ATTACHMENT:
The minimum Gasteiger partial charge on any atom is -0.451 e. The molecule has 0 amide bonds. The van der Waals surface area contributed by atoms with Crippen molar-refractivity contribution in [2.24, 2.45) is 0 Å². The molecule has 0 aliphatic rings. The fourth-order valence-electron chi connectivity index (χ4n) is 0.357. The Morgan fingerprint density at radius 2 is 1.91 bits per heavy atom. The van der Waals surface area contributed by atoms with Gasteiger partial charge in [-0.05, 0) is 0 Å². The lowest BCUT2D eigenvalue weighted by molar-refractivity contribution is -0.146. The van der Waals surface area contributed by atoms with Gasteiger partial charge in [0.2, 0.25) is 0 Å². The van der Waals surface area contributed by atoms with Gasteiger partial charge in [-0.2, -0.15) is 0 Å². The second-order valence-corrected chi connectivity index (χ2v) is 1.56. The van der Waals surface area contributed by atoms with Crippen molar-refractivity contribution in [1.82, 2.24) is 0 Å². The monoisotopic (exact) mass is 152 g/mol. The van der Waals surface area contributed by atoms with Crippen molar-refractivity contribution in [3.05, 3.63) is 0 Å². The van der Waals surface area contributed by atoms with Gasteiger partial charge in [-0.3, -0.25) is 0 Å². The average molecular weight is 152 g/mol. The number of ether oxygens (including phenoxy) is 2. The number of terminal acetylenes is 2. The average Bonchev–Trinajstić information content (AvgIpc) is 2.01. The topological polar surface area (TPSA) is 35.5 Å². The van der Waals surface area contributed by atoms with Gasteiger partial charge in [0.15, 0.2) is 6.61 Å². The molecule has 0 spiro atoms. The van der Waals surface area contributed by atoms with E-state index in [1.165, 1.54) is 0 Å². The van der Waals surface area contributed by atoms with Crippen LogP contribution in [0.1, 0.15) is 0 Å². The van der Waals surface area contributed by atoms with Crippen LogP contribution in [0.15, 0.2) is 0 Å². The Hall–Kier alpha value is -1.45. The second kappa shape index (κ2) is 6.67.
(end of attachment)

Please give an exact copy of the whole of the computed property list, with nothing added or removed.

The minimum Gasteiger partial charge on any atom is -0.451 e. The molecule has 0 amide bonds. The van der Waals surface area contributed by atoms with Crippen molar-refractivity contribution in [2.24, 2.45) is 0 Å². The molecule has 0 aliphatic rings. The fourth-order valence-electron chi connectivity index (χ4n) is 0.357. The Morgan fingerprint density at radius 2 is 1.91 bits per heavy atom. The van der Waals surface area contributed by atoms with Gasteiger partial charge in [-0.05, 0) is 0 Å². The lowest BCUT2D eigenvalue weighted by molar-refractivity contribution is -0.146. The van der Waals surface area contributed by atoms with Gasteiger partial charge in [0.2, 0.25) is 0 Å². The van der Waals surface area contributed by atoms with Gasteiger partial charge in [-0.2, -0.15) is 0 Å². The second-order valence-corrected chi connectivity index (χ2v) is 1.56. The van der Waals surface area contributed by atoms with Crippen molar-refractivity contribution in [1.82, 2.24) is 0 Å². The monoisotopic (exact) mass is 152 g/mol. The van der Waals surface area contributed by atoms with Crippen molar-refractivity contribution in [3.05, 3.63) is 0 Å². The van der Waals surface area contributed by atoms with Gasteiger partial charge in [-0.3, -0.25) is 0 Å². The average molecular weight is 152 g/mol. The number of ether oxygens (including phenoxy) is 2. The number of terminal acetylenes is 2. The average Bonchev–Trinajstić information content (AvgIpc) is 2.01. The topological polar surface area (TPSA) is 35.5 Å². The van der Waals surface area contributed by atoms with Gasteiger partial charge in [0.15, 0.2) is 6.61 Å². The molecule has 0 spiro atoms. The van der Waals surface area contributed by atoms with E-state index in [1.165, 1.54) is 0 Å². The van der Waals surface area contributed by atoms with Crippen LogP contribution in [0.1, 0.15) is 0 Å². The van der Waals surface area contributed by atoms with Crippen LogP contribution in [0.15, 0.2) is 0 Å². The Hall–Kier alpha value is -1.45. The second kappa shape index (κ2) is 6.67.